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PERU ST. RESIDENCE / LOS ANGELES, CALIFORNIA



CLIENT: Witheld

SITE: On a steeply sloping hillside ‘stair’ lot

PROGRAM: Studio home for two plus one

SIZE: 1,100 ft2

COST: Witheld

COMPLETION: 2013

NOTES: Wood framing on WF and TS steel frame, cast-in-place concrete basement and foundations

PROJECT TEXT: Like many cities, LA was originally platted and gridded without regard for the topography. And LA’s topography is misleadingly hilly—in fact, LA has one of the steepest grades from highest to lowest points of any city in the world. In some areas the grid has produced streets that go straight up a hill or off a cliff, through the air across valleys, and lots that are themselves sloping too steeply to build or inaccessible by these fictive roads. To cope with some of these conditions the LA planners instituted a system of “stair streets” that provide steeper, pedestrian-only access to lots otherwise orphaned by this meeting of grid and terrain. The present lot is one such, reached by stairs from a small cul-de-sac of old bungalows in a wrinkle south of the Silver Lake Reservoir.

The bi-part design of this small spec house has been shaped by the extreme steepness of the site and the presence of landslide tendencies below the ground. The steepness has resulted in a lack of car access, but has also removed the attendant need for driveway or garage; the geological fragility has led to a small, narrow footprint running along the fall line of the site. The planning department rules say that the lack of parking limits the size of the allowable construction to far less than typical for a lot of this size, so the usual side-, front- and backyard setbacks do not limit the design or layout. This layout floats diagonally across the lot. Together the size limitations and steepness have produced an island of architecture in a sea of space too steep to occupy and too slippery to terraform for occupation. Since for these reasons there is little usable outdoor space, the design brings the topography inside, with a terraced interior that climbs up the hill, doubled within the hovering turret.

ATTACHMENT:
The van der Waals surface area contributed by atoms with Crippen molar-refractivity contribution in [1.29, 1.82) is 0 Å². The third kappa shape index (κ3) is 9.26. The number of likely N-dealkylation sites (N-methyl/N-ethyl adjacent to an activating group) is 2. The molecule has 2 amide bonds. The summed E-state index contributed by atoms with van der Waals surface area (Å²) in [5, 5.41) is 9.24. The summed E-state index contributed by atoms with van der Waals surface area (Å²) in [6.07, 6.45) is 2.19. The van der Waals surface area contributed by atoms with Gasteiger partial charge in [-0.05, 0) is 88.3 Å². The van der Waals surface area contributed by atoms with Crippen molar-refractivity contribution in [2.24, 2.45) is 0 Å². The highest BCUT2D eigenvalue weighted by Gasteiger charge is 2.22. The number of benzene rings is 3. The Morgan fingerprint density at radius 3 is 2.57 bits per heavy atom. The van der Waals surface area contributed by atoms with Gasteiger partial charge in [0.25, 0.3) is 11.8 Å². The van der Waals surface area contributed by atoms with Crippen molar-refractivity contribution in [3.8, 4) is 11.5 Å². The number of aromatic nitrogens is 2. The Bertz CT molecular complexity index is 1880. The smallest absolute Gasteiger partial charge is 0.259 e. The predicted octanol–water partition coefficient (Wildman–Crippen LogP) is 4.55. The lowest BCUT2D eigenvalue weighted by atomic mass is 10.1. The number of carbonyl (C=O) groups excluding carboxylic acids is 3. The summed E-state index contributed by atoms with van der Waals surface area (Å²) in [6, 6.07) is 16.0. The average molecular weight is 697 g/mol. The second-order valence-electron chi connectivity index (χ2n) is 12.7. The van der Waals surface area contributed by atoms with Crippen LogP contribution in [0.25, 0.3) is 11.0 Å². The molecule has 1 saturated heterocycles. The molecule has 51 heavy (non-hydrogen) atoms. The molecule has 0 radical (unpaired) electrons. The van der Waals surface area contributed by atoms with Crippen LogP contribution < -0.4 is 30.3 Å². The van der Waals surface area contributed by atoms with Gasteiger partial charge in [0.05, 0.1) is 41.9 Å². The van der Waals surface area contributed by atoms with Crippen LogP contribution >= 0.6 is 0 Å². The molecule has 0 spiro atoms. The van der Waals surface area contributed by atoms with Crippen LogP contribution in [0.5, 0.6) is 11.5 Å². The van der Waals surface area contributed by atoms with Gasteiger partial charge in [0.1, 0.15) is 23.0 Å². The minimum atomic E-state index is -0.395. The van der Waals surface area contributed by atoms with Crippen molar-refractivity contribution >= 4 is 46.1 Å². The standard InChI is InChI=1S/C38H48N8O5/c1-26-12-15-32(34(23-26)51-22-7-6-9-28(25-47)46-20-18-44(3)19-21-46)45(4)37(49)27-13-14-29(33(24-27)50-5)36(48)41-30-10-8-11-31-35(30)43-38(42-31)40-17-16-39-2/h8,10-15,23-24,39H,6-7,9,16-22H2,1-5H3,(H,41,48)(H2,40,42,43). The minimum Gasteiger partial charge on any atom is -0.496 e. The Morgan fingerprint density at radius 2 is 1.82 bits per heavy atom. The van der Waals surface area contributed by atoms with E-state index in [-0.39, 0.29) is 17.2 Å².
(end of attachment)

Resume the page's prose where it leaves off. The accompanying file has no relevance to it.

The form of this turret itself is created by lofting between three light-gathering apertures arranged on the hillside and directed at the primary views. This produces a form which follows the hillside, appearing to hover just above the surface, and obscures any sense of the interior layout or floor levels. It also leads to interesting geometric/optical effects, similar to axonometric projections, that further complicate the normative reading of floor levels that so often determines the shape and character of hillside dwellings. The turret hosts the main living spaces of the house that terrace up the interior, as well as a sleeping loft/bedroom between the roof poché (terraced at right angles to the spaces below) and the eye of the uppermost aperture. The concrete base, let into the hillside, houses the main bedroom space, bathroom and an internal micro-courtyard. Connecting the two is a steel stair that winds back and forth between the entry level and lowest two terraces and basement.

The effect is a combination treehouse and cave, the two archetypal forms of human habitation. These types of environments precede the invention of programmatically defined areas, artificially divided up by walls, and support the activities of the dwellers more fluidly, flexibly. This character is particularly evident in the upper, turret section, where the entire space is open and all of the surfaces have become habitable, or at least useful, blurring the distinction between floors, walls and ceilings. The space is defined “naturally,” by the terraced levels, adjacency to fixtures or appliances, and proximity to the light and views through the apertures, rather than by walls and doors.